Maxcy said they are athletes like any other sport. They are competitive.
Maxcy said they have camps and competitions.
This year she is treasurer, the previous two years she was president of booster club.
Butts asks if cheerleaders take overnight fieldtrips. Maxcy said they do as part of camps and various competitions. She said that nationals includes overnight travel.
Lawyers have a sidebar conference.
Butts asks Maxcy about the numerous trips that have been taken that require school approval. When you talk about nationals you are talking about going to Disney World?
Maxcy said that is correct.
She said kids have traveled by bus and have flown out of Birmingham.
Butts: Has an administrator from the Tupelo Public School District accompanied the group on the trips?
Maxcy said not any trips that she knows of.
Maxcy said they are going to nationals next week.
Maxcy said they have an administrator going with them this year, on the trip next week. That they hadn’t had an administrator go with them in the past. She said it was just recently that she had ever heard that an administrator from the district had to be with the group on its trip.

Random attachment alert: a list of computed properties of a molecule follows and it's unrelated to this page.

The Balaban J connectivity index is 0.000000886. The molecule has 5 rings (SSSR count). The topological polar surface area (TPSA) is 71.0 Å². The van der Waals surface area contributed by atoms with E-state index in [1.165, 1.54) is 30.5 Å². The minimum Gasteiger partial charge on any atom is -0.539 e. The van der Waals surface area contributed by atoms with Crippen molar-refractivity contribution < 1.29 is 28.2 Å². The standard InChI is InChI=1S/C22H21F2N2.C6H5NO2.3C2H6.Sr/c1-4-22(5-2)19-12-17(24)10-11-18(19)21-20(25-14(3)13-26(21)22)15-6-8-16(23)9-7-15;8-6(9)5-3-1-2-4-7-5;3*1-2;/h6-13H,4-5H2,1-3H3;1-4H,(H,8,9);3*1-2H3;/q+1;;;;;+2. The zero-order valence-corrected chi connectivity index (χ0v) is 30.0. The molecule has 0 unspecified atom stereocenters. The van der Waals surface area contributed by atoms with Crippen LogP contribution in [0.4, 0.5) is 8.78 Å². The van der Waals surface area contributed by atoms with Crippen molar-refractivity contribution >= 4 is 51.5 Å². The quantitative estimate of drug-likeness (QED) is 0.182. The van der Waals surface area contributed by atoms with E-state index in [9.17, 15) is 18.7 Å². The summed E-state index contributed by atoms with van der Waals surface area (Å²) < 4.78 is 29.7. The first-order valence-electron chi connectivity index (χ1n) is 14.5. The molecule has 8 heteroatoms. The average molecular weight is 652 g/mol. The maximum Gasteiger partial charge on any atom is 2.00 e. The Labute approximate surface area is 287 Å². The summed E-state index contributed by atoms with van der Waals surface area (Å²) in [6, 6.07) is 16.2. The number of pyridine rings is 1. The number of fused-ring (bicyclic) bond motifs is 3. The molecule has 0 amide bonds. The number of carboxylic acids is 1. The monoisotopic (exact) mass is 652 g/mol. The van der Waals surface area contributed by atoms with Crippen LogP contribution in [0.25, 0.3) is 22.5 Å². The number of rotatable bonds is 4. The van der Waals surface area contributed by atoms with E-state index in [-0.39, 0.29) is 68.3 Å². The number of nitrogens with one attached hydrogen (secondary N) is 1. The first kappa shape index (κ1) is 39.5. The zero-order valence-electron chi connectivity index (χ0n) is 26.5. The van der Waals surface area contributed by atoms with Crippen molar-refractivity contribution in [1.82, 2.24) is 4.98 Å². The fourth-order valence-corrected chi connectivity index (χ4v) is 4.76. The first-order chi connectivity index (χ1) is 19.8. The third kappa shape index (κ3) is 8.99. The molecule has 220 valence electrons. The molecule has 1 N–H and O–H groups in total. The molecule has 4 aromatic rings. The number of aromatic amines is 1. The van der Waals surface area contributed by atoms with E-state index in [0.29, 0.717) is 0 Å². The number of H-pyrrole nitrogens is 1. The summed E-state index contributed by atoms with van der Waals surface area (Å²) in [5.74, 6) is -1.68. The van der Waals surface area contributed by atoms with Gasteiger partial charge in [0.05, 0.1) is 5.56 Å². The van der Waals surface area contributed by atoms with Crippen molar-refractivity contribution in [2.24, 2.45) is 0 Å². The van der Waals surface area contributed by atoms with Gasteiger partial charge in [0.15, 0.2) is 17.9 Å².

Keith declines cross examination. Maxcy’s testimony is complete.
Next witness is Deborah Bullock. She is a teacher at Tupelo High School. She has been there for 12 years. She is a choral director. She said she has had the same job over the last 12 years.
She teaches guitar, keyboard, music theory, general music, she helps with the two show choirs. She said she assists the show choirs by accompanying them.
Butts: You have been there before Mr. Ellis was there and you have been there since.
Bullock said she has worked with Vicky Wilson and other choral directors, Quinn Harris, Suzy Williams, Debra Atkinson.